DEV Community πŸ‘©β€πŸ’»πŸ‘¨β€πŸ’»

Ben Read
Ben Read

Posted on • Updated on

How to test React hooks ... by not testing react hooks

React lifecycle methods are a pain to test. How do you know if your component mounted twice? How do you test for that? Why should you, since it's part of React's internal behaviour? Here's how we've started testing React hooks ... by not testing them at all!

Say I have my component written and it updates some messages from my API using a useEffect hook like this:

    useEffect(() => {
    if (data) {
        const messagesToUpdate = getAllMessagesToUpdate(data);
        messagesToUpdate &&
            messagesToUpdate.forEach(edge => {
                updateMessage({
                    variables: {
                        UpdateMessageInput: {
                            id: edge.node.id,
                            read: true,
                        },
                    },
                });
            });
    }
    }, [data, updateMessage]);
Enter fullscreen mode Exit fullscreen mode

How do I test each permutation of this call? I would need to mock the render cycle so that I can ensure that each time useEffect is called, this message does as it's expected.

Here's an alternative. Abstract the useEffect call into its own hook, and abstract the functionality into a separate function.

// in my main component
useUpdateMessages(data, updateMessage);

// in my hook
export function useUpdateMessages(data, updateMessage) {
   useEffect(() => {
        updateMessages(data, updateMessage);
    }, [data, updateMessage]);
}

// in my standalone function
export function updateMessages(data, updateMessage) {
    if (data) {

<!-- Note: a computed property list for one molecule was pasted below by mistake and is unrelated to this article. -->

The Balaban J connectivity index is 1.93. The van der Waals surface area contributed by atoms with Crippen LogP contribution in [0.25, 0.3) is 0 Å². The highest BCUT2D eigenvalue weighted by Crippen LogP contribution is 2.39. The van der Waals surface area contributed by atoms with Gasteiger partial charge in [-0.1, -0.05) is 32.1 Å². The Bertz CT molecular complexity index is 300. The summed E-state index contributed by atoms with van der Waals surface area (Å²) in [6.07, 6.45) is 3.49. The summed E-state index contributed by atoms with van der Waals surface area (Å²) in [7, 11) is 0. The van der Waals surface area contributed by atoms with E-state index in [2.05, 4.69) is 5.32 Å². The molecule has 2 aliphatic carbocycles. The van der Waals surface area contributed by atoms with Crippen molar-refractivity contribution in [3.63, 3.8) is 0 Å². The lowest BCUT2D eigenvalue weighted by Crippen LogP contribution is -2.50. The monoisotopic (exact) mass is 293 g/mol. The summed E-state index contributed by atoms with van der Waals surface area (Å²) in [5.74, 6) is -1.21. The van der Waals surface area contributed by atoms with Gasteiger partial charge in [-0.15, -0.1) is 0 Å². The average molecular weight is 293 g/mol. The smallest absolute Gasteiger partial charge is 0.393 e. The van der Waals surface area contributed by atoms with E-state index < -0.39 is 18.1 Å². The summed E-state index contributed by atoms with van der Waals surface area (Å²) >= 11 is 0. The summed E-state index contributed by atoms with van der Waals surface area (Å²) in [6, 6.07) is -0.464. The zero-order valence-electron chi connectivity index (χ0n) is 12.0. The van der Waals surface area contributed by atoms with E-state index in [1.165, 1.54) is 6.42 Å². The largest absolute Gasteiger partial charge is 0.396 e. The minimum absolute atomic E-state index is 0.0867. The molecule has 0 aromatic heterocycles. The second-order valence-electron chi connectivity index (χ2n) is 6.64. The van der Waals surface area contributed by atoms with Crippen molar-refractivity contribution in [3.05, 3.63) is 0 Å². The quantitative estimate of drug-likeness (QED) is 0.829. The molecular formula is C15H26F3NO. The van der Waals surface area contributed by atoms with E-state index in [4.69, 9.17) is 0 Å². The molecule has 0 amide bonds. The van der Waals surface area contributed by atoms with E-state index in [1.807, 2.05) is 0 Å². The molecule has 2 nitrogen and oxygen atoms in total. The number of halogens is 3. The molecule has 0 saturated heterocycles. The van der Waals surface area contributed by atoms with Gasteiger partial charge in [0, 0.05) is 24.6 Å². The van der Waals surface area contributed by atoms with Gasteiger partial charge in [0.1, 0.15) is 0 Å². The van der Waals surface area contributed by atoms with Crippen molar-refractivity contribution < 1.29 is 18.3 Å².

const messagesToUpdate = getAllMessagesToUpdate(data);
        messagesToUpdate &&
            messagesToUpdate.forEach(edge => {
                updateMessage({
                    variables: {
                        UpdateMessageInput: {
                            id: edge.node.id,
                            read: true,
                        },
                    },
                });
            });
    }
}
Enter fullscreen mode Exit fullscreen mode

Now I don't need to worry about React lifecycle methods. I can test my hook if I want to, but it hardly seems worth it here. If I would, it would be easier to do so using react-hooks-testing-library

Additionally, I only need to worry about testing my standalone function, and that can be done much more easily now it's separated away from React's internal mechanism.

I like this approach a lot. Separate your code from the framework you're using. Even though there are more moving parts, it can facilitate much easier testing and a lot cleaner code.

Thanks to my colleague Stuart Nichols for this idea!

Top comments (0)

πŸ‘‹ New to DEV?

Head over to our Welcome Thread and tell us a bit about yourself!